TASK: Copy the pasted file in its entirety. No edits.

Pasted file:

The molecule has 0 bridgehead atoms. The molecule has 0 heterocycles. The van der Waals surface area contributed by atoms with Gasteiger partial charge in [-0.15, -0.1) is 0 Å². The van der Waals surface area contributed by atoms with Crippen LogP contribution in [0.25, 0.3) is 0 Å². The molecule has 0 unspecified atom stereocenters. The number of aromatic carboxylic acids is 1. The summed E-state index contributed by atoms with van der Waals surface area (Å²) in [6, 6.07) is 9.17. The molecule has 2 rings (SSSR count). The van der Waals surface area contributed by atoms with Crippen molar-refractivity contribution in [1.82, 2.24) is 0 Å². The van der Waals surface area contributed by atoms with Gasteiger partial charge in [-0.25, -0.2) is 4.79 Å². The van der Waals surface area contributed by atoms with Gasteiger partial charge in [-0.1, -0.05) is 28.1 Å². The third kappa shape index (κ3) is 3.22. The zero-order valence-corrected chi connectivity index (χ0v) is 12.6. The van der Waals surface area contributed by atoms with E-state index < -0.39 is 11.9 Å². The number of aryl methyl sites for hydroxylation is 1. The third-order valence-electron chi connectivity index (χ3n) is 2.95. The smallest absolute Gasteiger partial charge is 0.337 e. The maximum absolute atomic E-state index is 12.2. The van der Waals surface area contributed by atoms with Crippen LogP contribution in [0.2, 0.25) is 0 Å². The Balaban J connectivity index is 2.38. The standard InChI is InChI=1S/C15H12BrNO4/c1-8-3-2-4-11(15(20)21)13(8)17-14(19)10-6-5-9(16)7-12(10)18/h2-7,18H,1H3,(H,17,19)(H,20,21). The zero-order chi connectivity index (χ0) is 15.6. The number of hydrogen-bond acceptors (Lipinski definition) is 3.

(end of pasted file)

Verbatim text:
The molecule has 0 bridgehead atoms. The molecule has 0 heterocycles. The van der Waals surface area contributed by atoms with Gasteiger partial charge in [-0.15, -0.1) is 0 Å². The van der Waals surface area contributed by atoms with Crippen LogP contribution in [0.25, 0.3) is 0 Å². The molecule has 0 unspecified atom stereocenters. The number of aromatic carboxylic acids is 1. The summed E-state index contributed by atoms with van der Waals surface area (Å²) in [6, 6.07) is 9.17. The molecule has 2 rings (SSSR count). The van der Waals surface area contributed by atoms with Crippen molar-refractivity contribution in [1.82, 2.24) is 0 Å². The van der Waals surface area contributed by atoms with Gasteiger partial charge in [-0.25, -0.2) is 4.79 Å². The van der Waals surface area contributed by atoms with Gasteiger partial charge in [-0.1, -0.05) is 28.1 Å². The third kappa shape index (κ3) is 3.22. The zero-order valence-corrected chi connectivity index (χ0v) is 12.6. The van der Waals surface area contributed by atoms with E-state index < -0.39 is 11.9 Å². The number of aryl methyl sites for hydroxylation is 1. The third-order valence-electron chi connectivity index (χ3n) is 2.95. The smallest absolute Gasteiger partial charge is 0.337 e. The maximum absolute atomic E-state index is 12.2. The van der Waals surface area contributed by atoms with Crippen LogP contribution in [0.2, 0.25) is 0 Å². The Balaban J connectivity index is 2.38. The standard InChI is InChI=1S/C15H12BrNO4/c1-8-3-2-4-11(15(20)21)13(8)17-14(19)10-6-5-9(16)7-12(10)18/h2-7,18H,1H3,(H,17,19)(H,20,21). The zero-order chi connectivity index (χ0) is 15.6. The number of hydrogen-bond acceptors (Lipinski definition) is 3.